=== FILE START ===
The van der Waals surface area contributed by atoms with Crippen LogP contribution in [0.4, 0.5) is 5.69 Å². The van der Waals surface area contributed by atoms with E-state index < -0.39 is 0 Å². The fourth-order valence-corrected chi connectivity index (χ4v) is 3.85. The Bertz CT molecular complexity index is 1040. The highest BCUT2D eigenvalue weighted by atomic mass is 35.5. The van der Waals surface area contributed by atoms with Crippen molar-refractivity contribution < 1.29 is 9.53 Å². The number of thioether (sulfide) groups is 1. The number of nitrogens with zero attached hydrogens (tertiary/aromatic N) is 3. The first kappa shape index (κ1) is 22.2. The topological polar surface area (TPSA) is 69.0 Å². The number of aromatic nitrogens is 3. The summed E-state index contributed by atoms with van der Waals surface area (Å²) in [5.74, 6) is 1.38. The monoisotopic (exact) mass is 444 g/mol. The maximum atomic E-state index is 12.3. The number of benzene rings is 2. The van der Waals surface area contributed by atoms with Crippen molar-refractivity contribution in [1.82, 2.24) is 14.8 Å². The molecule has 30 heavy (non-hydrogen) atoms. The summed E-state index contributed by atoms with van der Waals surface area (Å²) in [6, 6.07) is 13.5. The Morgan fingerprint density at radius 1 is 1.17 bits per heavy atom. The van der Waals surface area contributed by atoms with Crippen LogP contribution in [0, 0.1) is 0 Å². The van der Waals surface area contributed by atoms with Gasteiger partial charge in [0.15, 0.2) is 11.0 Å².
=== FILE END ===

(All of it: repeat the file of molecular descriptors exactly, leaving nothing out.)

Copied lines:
The van der Waals surface area contributed by atoms with Crippen LogP contribution in [0.4, 0.5) is 5.69 Å². The van der Waals surface area contributed by atoms with E-state index < -0.39 is 0 Å². The fourth-order valence-corrected chi connectivity index (χ4v) is 3.85. The Bertz CT molecular complexity index is 1040. The highest BCUT2D eigenvalue weighted by atomic mass is 35.5. The van der Waals surface area contributed by atoms with Crippen molar-refractivity contribution < 1.29 is 9.53 Å². The number of thioether (sulfide) groups is 1. The number of nitrogens with zero attached hydrogens (tertiary/aromatic N) is 3. The first kappa shape index (κ1) is 22.2. The topological polar surface area (TPSA) is 69.0 Å². The number of aromatic nitrogens is 3. The summed E-state index contributed by atoms with van der Waals surface area (Å²) in [5.74, 6) is 1.38. The monoisotopic (exact) mass is 444 g/mol. The maximum atomic E-state index is 12.3. The number of benzene rings is 2. The van der Waals surface area contributed by atoms with Crippen molar-refractivity contribution in [1.82, 2.24) is 14.8 Å². The molecule has 30 heavy (non-hydrogen) atoms. The summed E-state index contributed by atoms with van der Waals surface area (Å²) in [6, 6.07) is 13.5. The Morgan fingerprint density at radius 1 is 1.17 bits per heavy atom. The van der Waals surface area contributed by atoms with Crippen LogP contribution in [0, 0.1) is 0 Å². The van der Waals surface area contributed by atoms with Gasteiger partial charge in [0.15, 0.2) is 11.0 Å².